Halide Perovskites: A New Class of Semiconductors with Emergent Functional Properties

Aditya Mohite from Rice University
Melcher Hall rm 170

Halide (hybrid) perovskites (HaP) have emerged as a new class of semiconductors that truly encompass all the desired physical properties for building optoelectronic and quantum devices such as large tunable band-gaps, large absorption coefficients, long diffusion lengths, low effective mass, good mobility and long radiative lifetimes. In addition, HaPs are solution processed or low-temperature vapor grown semiconductors and are made from earth abundant materials thus making them technologically relevant in terms of cost/performance. As a result, proof-of-concept high efficiency optoelectronic devices such as photovoltaics and LEDs have been fabricated. In fact, photovoltaic efficiencies have sky rocketed to 24% merely in the past five years and are nearly on-par with mono-crystalline Si based solar cells. Such unprecedented progress has attracted tremendous interest among researchers to investigate the structure-function relationship and understand as to what makes Halide hybrid perovskites special?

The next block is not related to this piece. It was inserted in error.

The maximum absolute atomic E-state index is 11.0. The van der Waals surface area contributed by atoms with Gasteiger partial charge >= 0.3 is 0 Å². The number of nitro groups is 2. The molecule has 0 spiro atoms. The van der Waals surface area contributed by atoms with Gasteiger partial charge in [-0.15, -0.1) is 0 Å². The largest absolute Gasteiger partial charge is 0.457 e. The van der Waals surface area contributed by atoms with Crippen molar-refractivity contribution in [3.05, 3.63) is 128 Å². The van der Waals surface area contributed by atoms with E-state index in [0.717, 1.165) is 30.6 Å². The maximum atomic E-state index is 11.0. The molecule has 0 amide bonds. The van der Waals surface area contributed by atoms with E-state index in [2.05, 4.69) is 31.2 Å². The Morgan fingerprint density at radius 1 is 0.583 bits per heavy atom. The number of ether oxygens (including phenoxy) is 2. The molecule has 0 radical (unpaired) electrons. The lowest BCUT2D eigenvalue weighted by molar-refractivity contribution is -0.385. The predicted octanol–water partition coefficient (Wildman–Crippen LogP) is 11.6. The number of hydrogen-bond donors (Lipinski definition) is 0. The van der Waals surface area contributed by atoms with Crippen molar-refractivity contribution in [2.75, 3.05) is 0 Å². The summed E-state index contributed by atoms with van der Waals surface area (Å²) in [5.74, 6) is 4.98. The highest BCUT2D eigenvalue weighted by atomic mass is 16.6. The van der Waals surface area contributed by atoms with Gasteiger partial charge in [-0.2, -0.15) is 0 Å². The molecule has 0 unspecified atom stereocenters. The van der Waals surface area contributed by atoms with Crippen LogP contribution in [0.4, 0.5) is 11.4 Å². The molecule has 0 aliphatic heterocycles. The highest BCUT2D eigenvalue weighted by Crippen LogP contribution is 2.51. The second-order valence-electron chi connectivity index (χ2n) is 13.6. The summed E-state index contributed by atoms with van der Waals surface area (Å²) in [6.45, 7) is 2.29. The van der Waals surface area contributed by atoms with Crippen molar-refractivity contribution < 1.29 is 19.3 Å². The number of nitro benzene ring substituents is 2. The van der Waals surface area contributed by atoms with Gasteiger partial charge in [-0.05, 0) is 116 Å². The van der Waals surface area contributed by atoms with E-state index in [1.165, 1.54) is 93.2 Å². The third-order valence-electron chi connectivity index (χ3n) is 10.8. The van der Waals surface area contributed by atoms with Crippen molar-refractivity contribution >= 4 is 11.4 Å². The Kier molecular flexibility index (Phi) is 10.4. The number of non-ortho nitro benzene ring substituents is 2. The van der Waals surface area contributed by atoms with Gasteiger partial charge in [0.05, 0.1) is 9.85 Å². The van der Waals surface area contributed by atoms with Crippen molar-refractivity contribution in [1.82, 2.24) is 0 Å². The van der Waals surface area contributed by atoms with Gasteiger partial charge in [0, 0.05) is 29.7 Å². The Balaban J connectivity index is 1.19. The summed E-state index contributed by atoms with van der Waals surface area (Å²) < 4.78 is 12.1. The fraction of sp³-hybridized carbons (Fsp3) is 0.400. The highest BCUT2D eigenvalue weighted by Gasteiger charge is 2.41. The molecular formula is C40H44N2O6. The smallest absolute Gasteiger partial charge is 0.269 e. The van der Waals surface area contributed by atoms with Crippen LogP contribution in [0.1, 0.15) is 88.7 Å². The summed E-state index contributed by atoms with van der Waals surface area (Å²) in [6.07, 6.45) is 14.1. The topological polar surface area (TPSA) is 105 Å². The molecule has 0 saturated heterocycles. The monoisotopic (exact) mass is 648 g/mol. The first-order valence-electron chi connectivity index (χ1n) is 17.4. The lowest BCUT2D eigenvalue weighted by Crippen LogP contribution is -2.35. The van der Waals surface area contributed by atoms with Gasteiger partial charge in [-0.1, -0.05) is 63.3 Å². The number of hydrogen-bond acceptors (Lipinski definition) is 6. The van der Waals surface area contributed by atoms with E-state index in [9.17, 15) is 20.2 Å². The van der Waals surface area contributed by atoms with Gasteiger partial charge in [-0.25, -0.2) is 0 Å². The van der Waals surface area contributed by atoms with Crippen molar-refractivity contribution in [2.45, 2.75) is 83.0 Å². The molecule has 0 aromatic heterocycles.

In my talk, I will attempt to answer some of the key questions and in doing so share the results from our work on HaPs over the past four years in understanding structure induced properties of HaPs. I will also highlight fundamental bottlenecks that exist going forward which present opportunities to create platforms to understand the interplay between light, fields and structure on the properties of perovskite-based materials.